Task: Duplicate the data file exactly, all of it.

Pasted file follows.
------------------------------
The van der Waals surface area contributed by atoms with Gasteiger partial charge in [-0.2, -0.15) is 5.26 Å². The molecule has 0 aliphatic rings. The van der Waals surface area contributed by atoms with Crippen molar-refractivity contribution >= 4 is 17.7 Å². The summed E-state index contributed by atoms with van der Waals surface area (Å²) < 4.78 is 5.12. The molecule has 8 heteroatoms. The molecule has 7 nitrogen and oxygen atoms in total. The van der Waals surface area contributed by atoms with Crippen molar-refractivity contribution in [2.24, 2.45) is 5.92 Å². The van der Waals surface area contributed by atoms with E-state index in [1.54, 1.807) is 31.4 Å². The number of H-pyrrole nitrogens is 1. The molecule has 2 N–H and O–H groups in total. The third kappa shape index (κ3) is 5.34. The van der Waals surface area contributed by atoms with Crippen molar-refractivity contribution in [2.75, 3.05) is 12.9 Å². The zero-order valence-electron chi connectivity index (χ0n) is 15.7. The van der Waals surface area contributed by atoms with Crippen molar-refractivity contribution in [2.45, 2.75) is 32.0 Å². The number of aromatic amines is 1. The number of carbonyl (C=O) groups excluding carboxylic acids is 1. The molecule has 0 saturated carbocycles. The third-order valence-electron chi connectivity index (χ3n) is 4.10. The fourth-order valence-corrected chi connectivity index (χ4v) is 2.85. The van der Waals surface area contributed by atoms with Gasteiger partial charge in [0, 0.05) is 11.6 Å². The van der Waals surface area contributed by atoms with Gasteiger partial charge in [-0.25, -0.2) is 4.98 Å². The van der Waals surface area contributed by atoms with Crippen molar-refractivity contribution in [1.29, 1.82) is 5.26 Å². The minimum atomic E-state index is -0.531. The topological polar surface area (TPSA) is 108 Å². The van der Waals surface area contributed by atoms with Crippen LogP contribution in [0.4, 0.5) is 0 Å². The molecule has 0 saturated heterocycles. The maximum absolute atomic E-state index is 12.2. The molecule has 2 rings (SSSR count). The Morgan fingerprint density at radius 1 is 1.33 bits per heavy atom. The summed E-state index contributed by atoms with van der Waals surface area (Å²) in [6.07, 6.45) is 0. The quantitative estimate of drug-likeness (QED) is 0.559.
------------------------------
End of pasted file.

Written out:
The van der Waals surface area contributed by atoms with Gasteiger partial charge in [-0.2, -0.15) is 5.26 Å². The molecule has 0 aliphatic rings. The van der Waals surface area contributed by atoms with Crippen molar-refractivity contribution >= 4 is 17.7 Å². The summed E-state index contributed by atoms with van der Waals surface area (Å²) < 4.78 is 5.12. The molecule has 8 heteroatoms. The molecule has 7 nitrogen and oxygen atoms in total. The van der Waals surface area contributed by atoms with Crippen molar-refractivity contribution in [2.24, 2.45) is 5.92 Å². The van der Waals surface area contributed by atoms with E-state index in [1.54, 1.807) is 31.4 Å². The number of H-pyrrole nitrogens is 1. The molecule has 2 N–H and O–H groups in total. The third kappa shape index (κ3) is 5.34. The van der Waals surface area contributed by atoms with Crippen molar-refractivity contribution in [2.75, 3.05) is 12.9 Å². The zero-order valence-electron chi connectivity index (χ0n) is 15.7. The van der Waals surface area contributed by atoms with Crippen molar-refractivity contribution in [2.45, 2.75) is 32.0 Å². The number of aromatic amines is 1. The number of carbonyl (C=O) groups excluding carboxylic acids is 1. The molecule has 0 saturated carbocycles. The third-order valence-electron chi connectivity index (χ3n) is 4.10. The fourth-order valence-corrected chi connectivity index (χ4v) is 2.85. The van der Waals surface area contributed by atoms with Gasteiger partial charge in [0, 0.05) is 11.6 Å². The van der Waals surface area contributed by atoms with Gasteiger partial charge in [-0.25, -0.2) is 4.98 Å². The van der Waals surface area contributed by atoms with Crippen molar-refractivity contribution in [1.29, 1.82) is 5.26 Å². The minimum atomic E-state index is -0.531. The topological polar surface area (TPSA) is 108 Å². The van der Waals surface area contributed by atoms with Crippen LogP contribution in [0.4, 0.5) is 0 Å². The molecule has 0 saturated heterocycles. The maximum absolute atomic E-state index is 12.2. The molecule has 2 rings (SSSR count). The Morgan fingerprint density at radius 1 is 1.33 bits per heavy atom. The summed E-state index contributed by atoms with van der Waals surface area (Å²) in [6.07, 6.45) is 0. The quantitative estimate of drug-likeness (QED) is 0.559.